Monday, May 10, 2010

Euroleague: Jan Vesely Impresses in Paris

Also: Euroleague Final Four Analysis: Barcelona Overwhelms Olympiacos

What a weekend for extraordinary basketball performances, highlighted by Rajon Rondo's 29-18-13 on Sunday and The Goran Dragic Explosion, with the young Slovenian's stunning 23-point fourth quarter on Friday night.

Add the drama of One-Eyed Stevie Nash getting up off the deck for a 10-point, 5-assist fourth quarter to exorcise the Spurs, and it turns out that classic performances by the two most famous players in the sport - LeBron's 38-8-7 on Friday and Kobe scoring 7 of his 35 in the last two minutes on Saturday - were mere afterthoughts by the end of this weekend of heroics.

Yet, save some room for Regal FC Barcelona, who won the Euroleague title in Paris on Sunday with an 86-68 thrashing of a powerhouse Olympiacos team (analysis of the final from Jay Aych here). Barca finished the season with an impressive 20-2 record in Euroleague play, and ran its record to 55-5 overall, when also considering games played in the Spanish ACB, Copa del Rey, and Supercopa.

The best game of the Euroleague Final Four was the semifinal matchup in which heavily favored Olympiacos held off an underdog Partizan Belgrade team full of heart by a score of 83-80 in overtime. Olympiacos needed a Lorenzo Charlesesque dunk by Josh Childress - a rebound of an airball - to tie the thriller at 67 with two seconds left in regulation.

From an NBA fan's perspective, the revelation of the weekend was Jan Vesely, Partizan's 20-year-old 6-11 Czech SF, whose versatile talents were fully on display on the high-pressure stage of the semifinal. Vesely ended up with 13 points, 10 rebounds, 4 assists and 2 blocks on 6-10 FG in 40 minutes played, and showed why he will deservedly be a high draft pick whenever he decides to come over to the NBA.

While he still needs to bulk up and become more assertive, Jan Vesely certainly has enough NBA-quality skills to warrant a high draft pick. Based on what I saw from Paris, I would have moved Vesely up to no. 5 on my mythical 2010 draft board had he stayed in the draft. (Vesely removed his name from consideration for this year a couple weeks ago.) DraftExpress currently has Vesely at no. 3 in its 2011 mock draft, and I have no arguments with that.

The semifinal was the second Vesely game I've watched. My chief complaint after the other game (in which Vesely had 10 points, 1 rebound in 25 minutes in a blowout loss to Barcelona in March) was that the young Czech was not assertive, as he spent a lot of time wandering aimlessly on the perimeter.

Not so on Friday, as Vesely made plays all over the court. While Vesely will have to bulk up a bit, he clearly has the physical tools to succeed in the league, as a long 6-11 SF who can really run and jump. I was probably more pleasantly surprised by Vesely's lateral quickness than anything else. Matched up against a quality NBA athlete in Josh Childress, Vesely was able to move his feet and impressively stay in front of J-Chills for most of the game.

On offense, the name of Vesely's game is clearly versatility. He was able to score from the low post, and even though he missed his two 3-point attempts on Friday, he can stroke it from distance, as he hit 40% of his threes on the Euroleague season and has smooth shooting form.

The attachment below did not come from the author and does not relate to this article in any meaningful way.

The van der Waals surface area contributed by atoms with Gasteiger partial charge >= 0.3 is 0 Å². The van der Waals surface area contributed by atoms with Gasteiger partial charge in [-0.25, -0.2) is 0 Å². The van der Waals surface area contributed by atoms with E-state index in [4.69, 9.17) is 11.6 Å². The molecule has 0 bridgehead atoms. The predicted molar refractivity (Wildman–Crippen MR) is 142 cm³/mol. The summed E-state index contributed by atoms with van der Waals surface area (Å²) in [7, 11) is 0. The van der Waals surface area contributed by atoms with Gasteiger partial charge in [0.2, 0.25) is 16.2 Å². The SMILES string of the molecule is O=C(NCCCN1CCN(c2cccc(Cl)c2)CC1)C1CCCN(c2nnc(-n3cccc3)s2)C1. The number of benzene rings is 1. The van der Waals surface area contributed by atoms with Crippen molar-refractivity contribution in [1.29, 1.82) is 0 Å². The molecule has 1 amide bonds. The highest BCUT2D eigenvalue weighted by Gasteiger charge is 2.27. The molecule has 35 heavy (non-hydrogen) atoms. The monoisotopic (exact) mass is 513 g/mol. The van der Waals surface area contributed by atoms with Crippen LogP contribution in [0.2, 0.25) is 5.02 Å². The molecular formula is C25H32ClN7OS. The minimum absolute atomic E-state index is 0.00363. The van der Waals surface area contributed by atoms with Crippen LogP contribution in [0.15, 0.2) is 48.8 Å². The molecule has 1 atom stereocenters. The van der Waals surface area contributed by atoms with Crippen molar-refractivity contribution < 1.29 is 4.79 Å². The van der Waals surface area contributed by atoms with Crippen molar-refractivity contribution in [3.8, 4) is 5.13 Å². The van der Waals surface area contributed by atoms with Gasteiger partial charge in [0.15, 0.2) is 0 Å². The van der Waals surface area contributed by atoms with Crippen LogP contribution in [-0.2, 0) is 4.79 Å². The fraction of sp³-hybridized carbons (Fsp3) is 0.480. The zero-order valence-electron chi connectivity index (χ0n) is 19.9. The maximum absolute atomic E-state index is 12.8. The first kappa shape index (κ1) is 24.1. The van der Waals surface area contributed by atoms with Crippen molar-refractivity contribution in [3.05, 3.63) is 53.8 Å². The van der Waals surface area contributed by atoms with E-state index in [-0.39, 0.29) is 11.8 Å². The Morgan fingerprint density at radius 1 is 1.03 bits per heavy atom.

Vesely delivered his four assists from all over the court - one was on a fast break, where he deftly scooped a dish on the run; one was in traffic in the low post; one was an entry-pass lob from the wing.

The kid also rebounded well in traffic and made big plays in crunch time, scoring on a putback dunk to put Partizan ahead 62-59 in the 4th, and reaching out for a nice block of Linas Kleiza with a minute left in overtime.

After a couple years with a smaller presence of international players in the NBA Draft, 2011 could offer a bit of a renaissance. Recent performances by Vesely at the Euroleague Final Four and Enes Kanter at the Nike Hoop Summit suggest that these players could be top picks, and Lithuanian Jonas Valanciunas is highly regarded as well. Don't be surprised to see all three players go in the top 10 in '11.

Here's an in-depth highlights package from the Olympiacos-Partizan game, including many of the Vesely plays described above (Vesely is #24 in white).



Final Euroleague -> NBA translated stats for Jan Vesely (explained here):
MIN,   PTS, REB, AST,  FG%  
24.8, 8.4, 4.9, 1.4, 55.0
NBA36, 9.1, 8.4, 2.6, 48.4

For Ricky Rubio, Final Four weekend had its ups and downs. Yes, he walks away with a Euroleague championship at age 19, but Ricky played just five minutes in the second half of the final because of his miscues with the ball. Rubio committed 5 turnovers in the game, and lost the ball on the dribble three times in his brief second-half appearances alone, as he struggled to handle the defensive pressure of quick Americans Patrick Beverley (6-1 Arkansas product who was a Heat second-rounder) and Josh Childress. Rubio had a deceptively good stat line in the final, with 9 points, 4 rebounds, 2 assists and 2 steals in just 17 minutes, but the TOs told the true story of his game.